Find the Gap. Don't Overlap
Part 2: Building a Community Response
This is part two of a segment by our guest, Mark Boorse. Last month he reflected on a community project to address the needs of individuals experiencing homelessness during the pandemic. In part two, he offers some ideas for addressing other common issues in our communities.
Often, we see people struggling with an issue like homelessness, mental health issues, substance use, and we think, “there’s a service for that”. And that’s true, there are services that are helpful to many people. However, when we think about helping primarily in terms of getting a person to a service or treatment, we run the risk of missing some of the bigger picture, and we end up with “gaps”:
- Services have a “bandwidth”; a focus, a duration, a piece of a person’s experience that they respond to. Often, there is a larger, human context beyond the scope of the service that is fundamentally important to a person’s well-being. For example, I might seek treatment for depression and find that my symptoms of feeling withdrawn and isolated are much improved. And, I can still struggle to find important relationships and purpose.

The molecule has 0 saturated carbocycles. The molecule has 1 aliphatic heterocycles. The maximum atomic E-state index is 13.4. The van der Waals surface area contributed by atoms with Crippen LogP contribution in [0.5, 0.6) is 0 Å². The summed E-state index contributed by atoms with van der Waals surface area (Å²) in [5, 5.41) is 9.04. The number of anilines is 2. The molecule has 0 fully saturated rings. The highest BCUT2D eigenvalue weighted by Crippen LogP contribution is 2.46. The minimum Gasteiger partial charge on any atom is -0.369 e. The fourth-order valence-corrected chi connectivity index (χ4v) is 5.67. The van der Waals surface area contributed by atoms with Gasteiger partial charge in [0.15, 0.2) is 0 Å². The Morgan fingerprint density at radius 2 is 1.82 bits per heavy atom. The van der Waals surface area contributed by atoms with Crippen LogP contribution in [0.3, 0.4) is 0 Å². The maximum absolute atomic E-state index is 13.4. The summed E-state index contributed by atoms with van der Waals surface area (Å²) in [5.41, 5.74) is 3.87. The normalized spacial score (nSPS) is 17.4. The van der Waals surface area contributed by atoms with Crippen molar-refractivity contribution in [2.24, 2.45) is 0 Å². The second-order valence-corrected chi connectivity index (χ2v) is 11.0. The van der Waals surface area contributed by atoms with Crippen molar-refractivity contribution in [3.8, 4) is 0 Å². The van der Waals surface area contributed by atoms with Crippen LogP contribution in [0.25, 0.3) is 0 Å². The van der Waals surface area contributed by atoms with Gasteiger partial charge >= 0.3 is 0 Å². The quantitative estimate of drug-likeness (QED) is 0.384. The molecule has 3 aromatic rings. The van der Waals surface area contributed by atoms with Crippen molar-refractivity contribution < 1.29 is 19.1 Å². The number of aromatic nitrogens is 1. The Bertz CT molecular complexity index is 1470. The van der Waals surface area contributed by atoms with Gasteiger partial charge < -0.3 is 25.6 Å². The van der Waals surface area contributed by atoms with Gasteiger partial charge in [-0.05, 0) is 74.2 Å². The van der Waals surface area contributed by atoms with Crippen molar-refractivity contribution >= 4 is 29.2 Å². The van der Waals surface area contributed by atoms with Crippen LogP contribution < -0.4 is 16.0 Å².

- Meaningful help for most of us comes from different places, many of which are outside the scope of services. As humans, we share some pretty universal needs: connection, being valued, a way to contribute to something bigger than ourselves, purpose and meaning. Many times, these things happen in other parts of community life; faith communities, civic groups, mutual support groups, volunteer opportunities.
There are things that each of us, as part of our communities, can do to find those gaps and address them in a collaborative way. There is a model of doing this called “collective impact”; it focuses on issues that are bigger than any one section of the community can address. It also recognizes that solutions lie in aligning our efforts towards a unified goal. Here are a couple of practical ways you can get started engaging your community in working on common issues:
- Frame the issue in community terms. Homelessness is in every community, even if it is hidden. Mental illness, suicide and bullying effect all of us in some way. The opioid epidemic has shown us that the impact of addiction touches all of us as well. Clearly naming how these issues impact a local community is an important first step.